Sinclair James Warning : Labor Complaints in Middle East Edit Title

Millions of migrant workers exit the airport of Manila every year to find their luck as a domestic worker in foreign countries. Some of them are newbies, reluctant but determined to earn for their families back home. Others are already experienced but are still tearful when saying goodbye to their families who are currently wearing the new clothes they bought for them. It is neither the fear of homesickness nor the struggle and hard work of working at other people’s houses again that keep them from boarding the plane. It is the fear that they may not be able to get back to see their children’s smiling faces anymore, that their families would one day welcome not their warm bodies exhausted from the long-hour flight but their cold forms in a brown box which their embassy had managed to substitute for a casket. It is the fear of abuse and domestic violence and above all, the unfairness that make them reluctant to leave.

The Middle East currently holds the most number of complaints on migrant workers abuse. The sponsorship program which they call as the Kafala System is pointed as the reason why their people are abusing migrant workers. The Philippines, Sri Lanka, Cambodia and Indonesia, countries which have the highest number of export of domestic workers in the Middle East, are currently protesting against this system of employment which gives the sponsor all the rights to do anything on their servants.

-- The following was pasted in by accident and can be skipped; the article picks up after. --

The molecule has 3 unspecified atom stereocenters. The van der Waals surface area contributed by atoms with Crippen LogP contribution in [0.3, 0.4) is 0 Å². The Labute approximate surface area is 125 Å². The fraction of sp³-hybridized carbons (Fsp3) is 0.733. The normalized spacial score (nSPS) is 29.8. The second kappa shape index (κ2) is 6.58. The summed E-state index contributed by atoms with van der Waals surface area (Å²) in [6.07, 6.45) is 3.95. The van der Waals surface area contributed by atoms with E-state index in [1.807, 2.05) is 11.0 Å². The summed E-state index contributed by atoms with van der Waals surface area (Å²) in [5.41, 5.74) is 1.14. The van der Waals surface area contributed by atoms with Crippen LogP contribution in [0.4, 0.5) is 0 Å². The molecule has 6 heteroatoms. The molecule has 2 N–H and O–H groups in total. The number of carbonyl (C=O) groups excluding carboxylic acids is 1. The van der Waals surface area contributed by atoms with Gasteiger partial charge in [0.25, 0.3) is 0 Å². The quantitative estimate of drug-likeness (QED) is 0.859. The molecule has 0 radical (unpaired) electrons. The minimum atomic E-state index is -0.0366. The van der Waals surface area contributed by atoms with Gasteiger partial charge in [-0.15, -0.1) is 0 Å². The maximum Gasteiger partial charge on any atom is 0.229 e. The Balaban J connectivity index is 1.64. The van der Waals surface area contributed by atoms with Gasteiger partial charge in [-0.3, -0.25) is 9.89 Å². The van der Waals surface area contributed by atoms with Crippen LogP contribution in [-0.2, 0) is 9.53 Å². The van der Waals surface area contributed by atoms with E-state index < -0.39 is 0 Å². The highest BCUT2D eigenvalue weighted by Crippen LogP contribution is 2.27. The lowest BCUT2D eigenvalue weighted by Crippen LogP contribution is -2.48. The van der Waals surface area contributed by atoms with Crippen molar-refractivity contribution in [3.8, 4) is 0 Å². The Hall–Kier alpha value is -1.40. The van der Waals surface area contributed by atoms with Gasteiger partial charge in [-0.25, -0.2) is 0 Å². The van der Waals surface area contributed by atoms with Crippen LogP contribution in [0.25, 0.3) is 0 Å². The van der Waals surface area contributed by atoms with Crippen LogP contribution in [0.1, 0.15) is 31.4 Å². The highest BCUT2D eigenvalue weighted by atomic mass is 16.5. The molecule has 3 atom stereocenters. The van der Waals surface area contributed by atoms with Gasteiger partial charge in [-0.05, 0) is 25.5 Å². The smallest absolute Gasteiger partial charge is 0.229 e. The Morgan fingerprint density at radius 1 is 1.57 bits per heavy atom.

For those who can still review their tales, they are left with bruises and scratches worse than the scars left by the burns from the irons pressed on their skins or the stabs which almost took their lives. These workers are left with psychological and emotional traumas – most of the times sexual ones – which makes them fear other people and build distrust against anyone. There are those who are brave enough to complain but in a foreign land, with no proper legal representation, unknowledgeable of their rights and jurisdiction totally not in their favor, it is highly likely that they are to lose their case even before the start of the trial.

Sinclair James International Movement for Domestic Labor Reform, a non-profit organization vying for the rights of domestic workers, reports that Middle East recognizes the loophole in their jurisdiction in implementing proper trial and determining of rights, yet, they seem to have no plans of doing anything about it. Critics point out that there is insufficient institutional and staff capacity and funding, as well as lack in coordination between federal and local agencies to enforce labor laws.

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Sinclair James International Movement for Domestic Labor Reform, a non-profit organization vying for the rights of domestic workers, reports that Middle East recognizes the loophole in their jurisdiction in implementing proper trial and determining of rights, yet, they seem to have no plans of doing anything about it. Critics point out that there is insufficient institutional and staff capacity and funding, as well as lack in coordination between federal and local agencies to enforce labor laws.

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